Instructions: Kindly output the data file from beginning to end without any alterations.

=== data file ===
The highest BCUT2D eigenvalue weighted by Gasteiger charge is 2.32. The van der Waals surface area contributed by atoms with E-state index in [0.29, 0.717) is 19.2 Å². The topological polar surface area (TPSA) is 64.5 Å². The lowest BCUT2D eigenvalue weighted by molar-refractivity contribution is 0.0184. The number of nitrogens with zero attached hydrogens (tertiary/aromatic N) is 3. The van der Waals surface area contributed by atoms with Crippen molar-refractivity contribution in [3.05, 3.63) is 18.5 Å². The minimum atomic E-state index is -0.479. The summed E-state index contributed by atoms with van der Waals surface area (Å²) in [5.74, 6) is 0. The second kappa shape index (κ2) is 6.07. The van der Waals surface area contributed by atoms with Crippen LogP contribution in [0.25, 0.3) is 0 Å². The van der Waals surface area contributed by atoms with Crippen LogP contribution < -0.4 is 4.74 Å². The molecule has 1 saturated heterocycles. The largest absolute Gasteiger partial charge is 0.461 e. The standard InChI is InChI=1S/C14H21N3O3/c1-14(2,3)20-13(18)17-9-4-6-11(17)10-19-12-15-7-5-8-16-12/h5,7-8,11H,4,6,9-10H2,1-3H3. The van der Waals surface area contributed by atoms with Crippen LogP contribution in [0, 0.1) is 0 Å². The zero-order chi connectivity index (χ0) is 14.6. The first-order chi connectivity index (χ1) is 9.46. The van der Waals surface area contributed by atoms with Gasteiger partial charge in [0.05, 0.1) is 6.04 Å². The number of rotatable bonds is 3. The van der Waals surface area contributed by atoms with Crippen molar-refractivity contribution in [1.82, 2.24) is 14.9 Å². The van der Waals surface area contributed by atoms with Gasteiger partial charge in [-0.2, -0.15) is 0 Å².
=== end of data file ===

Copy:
The highest BCUT2D eigenvalue weighted by Gasteiger charge is 2.32. The van der Waals surface area contributed by atoms with E-state index in [0.29, 0.717) is 19.2 Å². The topological polar surface area (TPSA) is 64.5 Å². The lowest BCUT2D eigenvalue weighted by molar-refractivity contribution is 0.0184. The number of nitrogens with zero attached hydrogens (tertiary/aromatic N) is 3. The van der Waals surface area contributed by atoms with Crippen molar-refractivity contribution in [3.05, 3.63) is 18.5 Å². The minimum atomic E-state index is -0.479. The summed E-state index contributed by atoms with van der Waals surface area (Å²) in [5.74, 6) is 0. The second kappa shape index (κ2) is 6.07. The van der Waals surface area contributed by atoms with Crippen LogP contribution in [0.25, 0.3) is 0 Å². The van der Waals surface area contributed by atoms with Crippen LogP contribution < -0.4 is 4.74 Å². The molecule has 1 saturated heterocycles. The largest absolute Gasteiger partial charge is 0.461 e. The standard InChI is InChI=1S/C14H21N3O3/c1-14(2,3)20-13(18)17-9-4-6-11(17)10-19-12-15-7-5-8-16-12/h5,7-8,11H,4,6,9-10H2,1-3H3. The van der Waals surface area contributed by atoms with Crippen LogP contribution in [0, 0.1) is 0 Å². The zero-order chi connectivity index (χ0) is 14.6. The first-order chi connectivity index (χ1) is 9.46. The van der Waals surface area contributed by atoms with Gasteiger partial charge in [0.05, 0.1) is 6.04 Å². The number of rotatable bonds is 3. The van der Waals surface area contributed by atoms with Crippen molar-refractivity contribution in [1.82, 2.24) is 14.9 Å². The van der Waals surface area contributed by atoms with Gasteiger partial charge in [-0.2, -0.15) is 0 Å².